West Antarctic Ice Melt Has Tripled
Climate change is gradually increasing global temperatures every day, so it may not come as a surprise that in our warming world West Antarctic ice melt has tripled over the last decade, new research says.
Scientists at the University of California, Irvine (UCI), and NASA found that glaciers in the Amundsen Sea Embayment are melting faster than any other part of Antarctica, and consequently are the continent's biggest contributors to sea level rise.
"The mass loss of these glaciers is increasing at an amazing rate," Isabella Velicogna, jointly of UCI and NASA's Jet Propulsion Laboratory, said in a statement.
The findings come in the midst of what is set to be the hottest year on record, sparking climate talks among world leaders in Peru over the next two weeks. Officials with the United Nations hope to reach an agreement next year on how to combat greenhouse gas emissions.
In the latest study, published in the journal Geophysical Research Letters, researchers used four different measurement techniques to devise a comprehensive, 21-year analysis of ice melt in West Antarctica. They look at the total amount of loss as well as the rate of loss.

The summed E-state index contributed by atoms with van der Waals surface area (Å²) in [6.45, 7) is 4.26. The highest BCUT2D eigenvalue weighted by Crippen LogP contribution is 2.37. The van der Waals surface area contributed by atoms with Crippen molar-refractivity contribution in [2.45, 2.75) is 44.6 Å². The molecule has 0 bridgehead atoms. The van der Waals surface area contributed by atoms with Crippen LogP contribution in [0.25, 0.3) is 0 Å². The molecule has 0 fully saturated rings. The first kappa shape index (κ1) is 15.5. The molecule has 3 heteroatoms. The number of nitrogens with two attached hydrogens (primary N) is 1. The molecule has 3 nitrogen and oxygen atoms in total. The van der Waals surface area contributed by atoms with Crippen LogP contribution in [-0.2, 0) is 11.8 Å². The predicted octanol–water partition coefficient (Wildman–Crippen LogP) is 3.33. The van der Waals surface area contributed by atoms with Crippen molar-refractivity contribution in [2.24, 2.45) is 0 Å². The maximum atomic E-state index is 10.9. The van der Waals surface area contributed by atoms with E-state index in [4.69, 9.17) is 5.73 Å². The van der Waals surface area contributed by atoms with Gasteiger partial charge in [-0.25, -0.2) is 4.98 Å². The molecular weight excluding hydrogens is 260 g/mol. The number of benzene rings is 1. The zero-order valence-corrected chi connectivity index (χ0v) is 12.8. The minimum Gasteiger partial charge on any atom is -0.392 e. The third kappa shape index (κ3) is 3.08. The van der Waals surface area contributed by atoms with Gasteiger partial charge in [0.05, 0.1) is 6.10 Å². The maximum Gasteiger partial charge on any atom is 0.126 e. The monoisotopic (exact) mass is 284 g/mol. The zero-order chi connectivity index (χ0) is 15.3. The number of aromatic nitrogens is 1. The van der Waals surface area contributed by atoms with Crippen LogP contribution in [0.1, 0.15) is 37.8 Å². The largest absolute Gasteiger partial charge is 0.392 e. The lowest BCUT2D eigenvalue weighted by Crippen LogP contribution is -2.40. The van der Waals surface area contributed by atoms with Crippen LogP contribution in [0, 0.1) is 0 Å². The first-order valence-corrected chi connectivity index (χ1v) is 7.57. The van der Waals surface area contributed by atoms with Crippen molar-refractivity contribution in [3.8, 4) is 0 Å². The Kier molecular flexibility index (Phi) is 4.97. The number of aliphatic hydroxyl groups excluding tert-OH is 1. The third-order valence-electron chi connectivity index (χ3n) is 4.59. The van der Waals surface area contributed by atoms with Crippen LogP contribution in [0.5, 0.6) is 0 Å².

Astonishingly, the team found that glaciers in the Amundsen Sea Embayment lost an average of 83 gigatons per year (91.5 billion US tons). Mt. Everest, for comparison, weighs about 161 gigatons, meaning West Antarctica shed a Mt. Everest-sized slab of ice every two years for the last 21 years.
What's more, the rate of ice loss is getting faster and faster. Over the last decade, glacial melting has increased an average of 16.3 gigatons per year - almost three times the rate of increase for the full 21-year period.
According to CBS News, West Antarctic ice melt has contributed to about a 4.5-millimeter increase in sea level rise.
But the picture across Antarctica isn't all bad. NASA reported in October that Antarctic sea ice extent smashed the previous record, exceeding 7.72 million square miles.
In addition, last week researchers operating an autonomous underwater vehicle found that Antarctic ice is thicker than previously thought.
"The fact that in the past year there has been an increase of sea ice cover doesn't mean the glacier isn't melting into the ocean," Velicogna noted. "They are different processes. They have a different evolution."
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